1) There’s too much going on.
We all have one: That messy drawer where stuff just gets crammed in, because everything else is already crammed in, and what’s one more thing in a giant crammed pile, anyway? Have you ever tried to quickly find something important in that drawer? Did you have a hard time?
Your corporate video sucks because it’s a junk drawer. The more information you pack in, the less your viewers will see and remember. The average person’s brain can only hold about 7 items at a time—including factors not related to your video, like what to eat for lunch—before it moves on (by forgetting everything).
Don’t overwhelm your viewer. Keep it concise, clean and organized. To maximize retention, boil your messaging down to a few digestible points, and structure a short video around those points.
2) You didn’t hire a scriptwriter.
Even if you’re the world’s most popular blogger, or your bestseller is loaded up on every Kindle that sits fireside in America, it doesn’t mean you can write a script. In video, what you see informs what you hear, and it’s the writer’s job to balance both. A scriptwriter considers things like shot type and length, locations, voiceover narration, lighting and b-roll.
No matter how good of a wordsmith you are, without knowledge of the production process, your script will suffer. And then people will laugh, but that awkward kind of laugh, like when they see an accident happen. Don’t put your viewers through that, because it makes them feel bad about themselves.
3) There’s no story.
I’ve got a dog who hates taking pills. To choke one down, he’s gotta be fooled by a meaty little pillow, with the tablet buried deep inside. Your corporate video sucks because you didn’t wrap your messaging in a tasty pillow.
Let me clarify: What do the tortoise and the hare, the boy who cried wolf, and the fox and the crow all have in common? They’re enduring tales that bury poignant lessons within enjoyable content. Ask a kid, “Do you want to learn a lesson?” and she’ll run in the other direction. Ask a kid, “Do you want to hear a story?” and you get a much different answer. Give a dog a pill, he’ll throw up. Give a dog a treat, and he’ll go bonkers. Wrap your messaging in story, and everything will go down easier.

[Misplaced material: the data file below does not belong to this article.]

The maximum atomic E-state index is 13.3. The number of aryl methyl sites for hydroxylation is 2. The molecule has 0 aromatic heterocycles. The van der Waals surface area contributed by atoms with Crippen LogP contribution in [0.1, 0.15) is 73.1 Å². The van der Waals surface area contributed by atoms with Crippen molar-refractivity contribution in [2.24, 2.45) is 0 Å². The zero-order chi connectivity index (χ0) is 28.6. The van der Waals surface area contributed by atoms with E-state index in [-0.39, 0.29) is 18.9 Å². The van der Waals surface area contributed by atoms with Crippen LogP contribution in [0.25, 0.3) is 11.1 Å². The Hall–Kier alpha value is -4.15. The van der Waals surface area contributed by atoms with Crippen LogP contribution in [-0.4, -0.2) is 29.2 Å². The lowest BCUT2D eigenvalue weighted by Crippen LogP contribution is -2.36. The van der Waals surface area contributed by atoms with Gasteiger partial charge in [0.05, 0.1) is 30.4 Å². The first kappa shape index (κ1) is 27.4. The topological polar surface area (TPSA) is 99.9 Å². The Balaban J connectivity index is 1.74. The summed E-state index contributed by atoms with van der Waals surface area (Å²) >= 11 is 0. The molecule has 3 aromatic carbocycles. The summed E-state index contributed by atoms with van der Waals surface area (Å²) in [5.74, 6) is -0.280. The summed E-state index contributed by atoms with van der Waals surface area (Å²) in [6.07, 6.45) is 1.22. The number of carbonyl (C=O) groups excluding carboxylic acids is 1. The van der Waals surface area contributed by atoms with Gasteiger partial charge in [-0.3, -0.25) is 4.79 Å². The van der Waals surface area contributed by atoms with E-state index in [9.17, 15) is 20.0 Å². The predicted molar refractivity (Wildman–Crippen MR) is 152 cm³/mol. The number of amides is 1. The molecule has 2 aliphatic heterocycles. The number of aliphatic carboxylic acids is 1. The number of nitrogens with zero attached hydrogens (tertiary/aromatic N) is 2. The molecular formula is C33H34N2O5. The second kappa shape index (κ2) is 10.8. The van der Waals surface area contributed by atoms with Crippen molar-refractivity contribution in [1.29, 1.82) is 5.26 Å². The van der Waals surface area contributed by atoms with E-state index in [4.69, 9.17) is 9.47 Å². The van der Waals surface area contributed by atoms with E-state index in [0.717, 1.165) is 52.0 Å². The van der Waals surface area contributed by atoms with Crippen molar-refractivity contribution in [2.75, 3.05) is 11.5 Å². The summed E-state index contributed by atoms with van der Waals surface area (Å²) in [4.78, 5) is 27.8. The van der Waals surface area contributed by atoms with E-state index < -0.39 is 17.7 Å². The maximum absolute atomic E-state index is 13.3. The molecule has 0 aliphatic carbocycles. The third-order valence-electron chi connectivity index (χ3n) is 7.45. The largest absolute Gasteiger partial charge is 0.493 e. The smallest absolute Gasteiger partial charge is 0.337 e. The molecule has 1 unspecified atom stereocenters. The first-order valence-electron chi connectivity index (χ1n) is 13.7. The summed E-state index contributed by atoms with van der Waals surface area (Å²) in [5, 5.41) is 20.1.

4) You didn’t use real words.
We all know you are a truly “diverse” and “innovative company” that focuses on “its people” with a “long history” on the “leading edge” of creating “buzzwords” and “jingoisms” that “significantly improve” the “lives and wellbeing” of your “employees and consumers.”
Your corporate video sucks because you insist on using empty language. Stop it.
If every “innovative” company would “innovate” even 4% of the time, we’d solve world hunger, kittens would never grow up and we’d all have Internet feeds streaming straight into our brains. People don’t listen to that stuff. Until you invent the ever-kitten, for the love of everything holy, use real language that your viewers will understand.
5) It’s all about you.
Many companies don’t think about what appeals to viewers. They drone on about themselves, “We do this, we do that, look at us, we’re important!” What does that give your audience, besides a grimace? No one likes to watch a braggart, unless they’re a badass superhero who also has a tender side, and even superheroes usually get humbled, anyway.
Offer something of interest and value to your viewer. That’s what they’re used to, and that’s what they expect. When Steve Jobs introduced the iPod, he could have said, “Apple made a thing that holds 5 gigs and is amazing and lightweight and just the zippiest thing ever!”
Do you know what he said instead? “You can put a thousand songs in your pocket.”
How cool is that?